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Different intercooler piping SIZES

 
Old 03-02-2019, 08:42 PM
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Default Different intercooler piping SIZES

While doing my "homework", I came across some interesting information. But I do have some questions too! I'll first share what I've found to be interesting.

Some may know better, but if your intercooler has 2.5" in and out, you'll just use 2.5" piping and use reducers to mate those with the turbo and tb? Hmmm... Actually, there is a little more to it.

I'll just go straight to the numbers. Listed below is intercooler piping size in inches, the corresponding flow of air at 0.35 mach and a max horsepower estimate at 0.35 mach.
2.00" 514.3 CFM Everything below 360 whp
2.25" 660 CFM up to 460 whp
2.50" 825 CFM up to 580 whp
2.75" 975 CFM up to 680 whp
3.00" 1166.7 CFM up to 820 whp

Dude, wtf is this 0.35 mach you speak of? Very simple, around this 0.35 mach is the efficient range in which air moves through your intercooler piping . Which means the numbers shown are in the "efficient range". Now if your intercooler piping is too tiny and you reach 0.4 mach, air will become turbulent. Beyond that point your effective air flow will drop exponentially. Take note that the calculation's "perfect conditions" do not apply to your intercooler piping. Your piping will not be a perfect straight tube. So if it's a close call, just step up one size. It's not too big of a deal. Now the downside of bigger intercooler piping is the same as an overkill intercooler. The bigger the piping, the bigger the volume of air between the turbo and the intake. This effectively means a slower spool because it just takes longer to build pressure in a bigger volume. Now I should add that oversized intercooler piping will often increase the actual horsepower number by a little, however this little gain does not outweigh the huge advantage of a quicker spool by any means.

To give you a perspective (with metric numbers ) when air moves at 0.40 mach, at 20C this would be about 490 kilometers per hour. If an object exceeds mach 1, it will break through the sound barrier.

Calculations for the CFM numbers are not exact as there are a lot of variables, but they are very close. The horsepower number on the other hand, is a very rough estimate. Now wtf is this CFM number? This is just a number that in this case is the flow of air. Your turbo may have a flow rating in LB per minute listed in the specs. With this number you can calculate the CFM value your turbo "could" put out by multiplying the LB per minute with 14.27. An easier approach might be to just use your horsepower goal to find the most efficient size.. since not everyone will be maxing out their turbo. I do not advise to stretch those horsepower numbers, because ~10% over the stated whp numbers will "theoretically" hit 0.40 mach, which, if you've been paying attention, is not good! Again, if it's a close call I would step up one size to be safe.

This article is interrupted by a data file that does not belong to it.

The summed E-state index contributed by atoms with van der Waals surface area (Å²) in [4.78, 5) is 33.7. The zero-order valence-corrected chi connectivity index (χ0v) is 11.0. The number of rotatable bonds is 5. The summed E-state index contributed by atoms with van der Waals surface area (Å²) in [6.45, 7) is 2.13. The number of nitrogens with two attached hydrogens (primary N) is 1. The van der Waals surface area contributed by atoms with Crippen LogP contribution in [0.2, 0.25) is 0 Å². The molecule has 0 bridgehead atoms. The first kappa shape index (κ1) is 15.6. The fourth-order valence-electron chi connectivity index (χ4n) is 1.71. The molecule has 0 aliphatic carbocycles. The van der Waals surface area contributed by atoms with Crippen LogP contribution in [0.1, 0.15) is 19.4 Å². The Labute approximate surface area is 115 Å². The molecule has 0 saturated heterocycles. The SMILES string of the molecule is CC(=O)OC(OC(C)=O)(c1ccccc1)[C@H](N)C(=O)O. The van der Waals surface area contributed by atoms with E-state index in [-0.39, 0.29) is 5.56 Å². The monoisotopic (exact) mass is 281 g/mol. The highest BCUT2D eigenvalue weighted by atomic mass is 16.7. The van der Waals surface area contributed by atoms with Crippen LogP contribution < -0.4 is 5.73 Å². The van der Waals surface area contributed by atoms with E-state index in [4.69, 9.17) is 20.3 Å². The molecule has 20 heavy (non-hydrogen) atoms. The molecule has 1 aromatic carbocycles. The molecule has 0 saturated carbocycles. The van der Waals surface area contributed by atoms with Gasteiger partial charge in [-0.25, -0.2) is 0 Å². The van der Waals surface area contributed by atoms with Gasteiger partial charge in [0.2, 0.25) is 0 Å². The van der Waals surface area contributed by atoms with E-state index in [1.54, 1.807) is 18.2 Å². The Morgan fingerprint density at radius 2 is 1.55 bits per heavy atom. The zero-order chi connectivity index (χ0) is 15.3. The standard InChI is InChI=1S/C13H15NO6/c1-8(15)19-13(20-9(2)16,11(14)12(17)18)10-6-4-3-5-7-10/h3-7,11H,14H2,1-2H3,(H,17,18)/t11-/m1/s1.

Now I've read about people using the apropriate piping for the hot side of the intercooler, and use an often larger size for the cold side. This side will then be a (closer) match to the throttle body. Apparently this helps with air starving on initial throttle sinnce there is just more volume after the intercooler to suck air from. Is this also a thing with miata's? Let me know if you have info or experience in using different size piping! I would like to know.


Useful source: https://www.dsmtuners.com/threads/ho...post-152057611
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Old 03-02-2019, 10:33 PM
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We have 2" hotside piping on 500hp setups, seems to work awesome.

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Old 03-03-2019, 09:11 AM
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If you go back and search 10-13 years ago we also have some posts floating around with the math involved and such. It was a large reason why I had no issue dropping to 1.75" IC piping on the hotside for my turbo setups. It will flow more air then a stock motor will take no problem. So trying to make a larger pipe fit just because it is bigger did not make sense to me.
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